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The European Telecommunications Standards Institute (ETSI) established many global standards for 3G, 4G, and 5G cellular communications technology. ETSI members that own standard-essential patents must provide “an irrevocable undertaking in writing that [they are] prepared to grant irrevocable licenses on fair, reasonable and non-discriminatory (FRAND)” terms. Ericsson holds patents that are considered essential to the ETSI standards and agreed to grant licenses to other companies to use its standard-essential patents on FRAND terms. HTC produces mobile devices that implement those standards; to manufacture standard-compliant mobile devices, HTC has to obtain a license to use Ericsson’s patents. Ericsson and HTC have previously entered into three cross-license agreements for their respective patents. Negotiations to renew one of those agreements failed.HTC filed suit, alleging that Ericsson had breached its commitment to provide a license on FRAND terms and had failed to negotiate in good faith. The jury found in favor of the defendants. The district court entered a separate declaratory judgment that the defendants had affirmatively complied with their contractual obligations. The Fifth Circuit affirmed, rejecting challenges to the district court’s exclusion of HTC’s requested jury instructions, its declaratory judgment that Ericsson had complied with its obligation to provide HTC a license on FRAND terms, and the exclusion of certain expert testimonial evidence as hearsay. View "HTC Corp. v. Telefonaktiebolaget LM Ericsson" on Justia Law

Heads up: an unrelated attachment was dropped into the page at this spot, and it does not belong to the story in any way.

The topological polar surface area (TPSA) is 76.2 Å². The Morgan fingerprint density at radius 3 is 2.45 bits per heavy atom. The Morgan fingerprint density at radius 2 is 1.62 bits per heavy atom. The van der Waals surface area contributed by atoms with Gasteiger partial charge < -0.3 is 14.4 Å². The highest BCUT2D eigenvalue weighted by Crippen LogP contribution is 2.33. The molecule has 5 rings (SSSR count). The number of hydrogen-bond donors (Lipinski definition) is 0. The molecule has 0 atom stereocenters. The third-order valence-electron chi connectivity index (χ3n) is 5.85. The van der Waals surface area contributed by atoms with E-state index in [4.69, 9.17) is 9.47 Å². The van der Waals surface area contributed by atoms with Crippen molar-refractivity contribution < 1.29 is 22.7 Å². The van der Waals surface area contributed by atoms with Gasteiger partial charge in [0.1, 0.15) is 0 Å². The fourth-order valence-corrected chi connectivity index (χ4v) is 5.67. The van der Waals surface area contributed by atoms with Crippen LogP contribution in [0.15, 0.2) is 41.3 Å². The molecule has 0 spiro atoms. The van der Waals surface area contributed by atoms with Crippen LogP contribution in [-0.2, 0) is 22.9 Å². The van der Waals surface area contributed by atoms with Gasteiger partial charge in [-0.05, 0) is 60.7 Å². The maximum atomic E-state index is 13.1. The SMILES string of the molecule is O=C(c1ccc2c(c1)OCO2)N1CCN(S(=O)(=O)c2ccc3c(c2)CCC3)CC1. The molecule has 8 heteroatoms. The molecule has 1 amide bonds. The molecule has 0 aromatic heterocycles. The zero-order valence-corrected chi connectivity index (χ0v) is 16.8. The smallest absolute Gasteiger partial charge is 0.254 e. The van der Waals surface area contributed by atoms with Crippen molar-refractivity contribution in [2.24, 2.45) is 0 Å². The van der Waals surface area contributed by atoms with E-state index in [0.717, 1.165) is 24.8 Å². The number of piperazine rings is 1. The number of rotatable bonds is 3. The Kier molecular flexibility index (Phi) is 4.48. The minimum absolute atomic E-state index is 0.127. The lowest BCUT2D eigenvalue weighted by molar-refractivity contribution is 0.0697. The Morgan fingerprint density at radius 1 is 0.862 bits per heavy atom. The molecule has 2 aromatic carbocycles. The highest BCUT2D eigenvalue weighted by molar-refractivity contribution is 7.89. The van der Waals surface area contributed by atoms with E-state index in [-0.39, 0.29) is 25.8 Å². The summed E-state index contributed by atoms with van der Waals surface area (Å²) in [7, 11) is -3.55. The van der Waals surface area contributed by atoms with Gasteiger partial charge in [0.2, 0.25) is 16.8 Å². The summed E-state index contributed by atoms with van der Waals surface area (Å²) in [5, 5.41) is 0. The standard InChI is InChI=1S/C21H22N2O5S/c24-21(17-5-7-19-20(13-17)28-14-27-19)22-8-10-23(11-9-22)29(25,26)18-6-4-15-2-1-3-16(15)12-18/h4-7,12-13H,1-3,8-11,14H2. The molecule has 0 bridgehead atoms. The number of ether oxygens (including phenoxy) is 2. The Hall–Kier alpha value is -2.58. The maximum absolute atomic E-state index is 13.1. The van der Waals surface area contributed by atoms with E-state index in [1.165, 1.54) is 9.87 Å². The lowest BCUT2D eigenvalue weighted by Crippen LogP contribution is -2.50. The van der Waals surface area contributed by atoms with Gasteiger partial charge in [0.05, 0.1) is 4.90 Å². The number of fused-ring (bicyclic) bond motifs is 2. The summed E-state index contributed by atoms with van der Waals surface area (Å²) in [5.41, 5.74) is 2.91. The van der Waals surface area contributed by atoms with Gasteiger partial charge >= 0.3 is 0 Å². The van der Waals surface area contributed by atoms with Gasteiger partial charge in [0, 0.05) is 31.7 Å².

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Swenberg sued Dmarcian, Draegen, and Groeneweg, alleging claims related to his ownership interest in and employment with the company. Dmarcian was incorporated in Delaware and, in 2017, registered with the California Secretary of State as a foreign corporation with its “principal executive office” in Burlingame. Groeneweg, who resides in the Netherlands, is alleged to be a chief executive of, and have an ownership interest in, “a company whose true name is unknown to Swenberg, but which was a European affiliate entity of” Dmarcian (Dmarcian EU). The complaint alleges on information and belief that Groeneweg is presently a shareholder or beneficial owner of Dmarcian.The trial court granted Groeneweg’s motion to quash service for lack of personal jurisdiction. The court of appeal reversed. By publicly presenting himself as a leader of Dmarcian, having Dmarcian EU’s web address automatically route to Dmarcian’s Web site, administered in California, and receiving prospective customers directed to Dmarcian EU by a Dmarcian employee in California, Groeneweg “purposely availed himself " of forum benefits and purposefully derived benefit from his activities in the forum. There is no unfairness in requiring him to subject himself to the jurisdiction of California courts in litigation involving his relationship with that California company and its employees. View "Swenberg v. Dmarcian" on Justia Law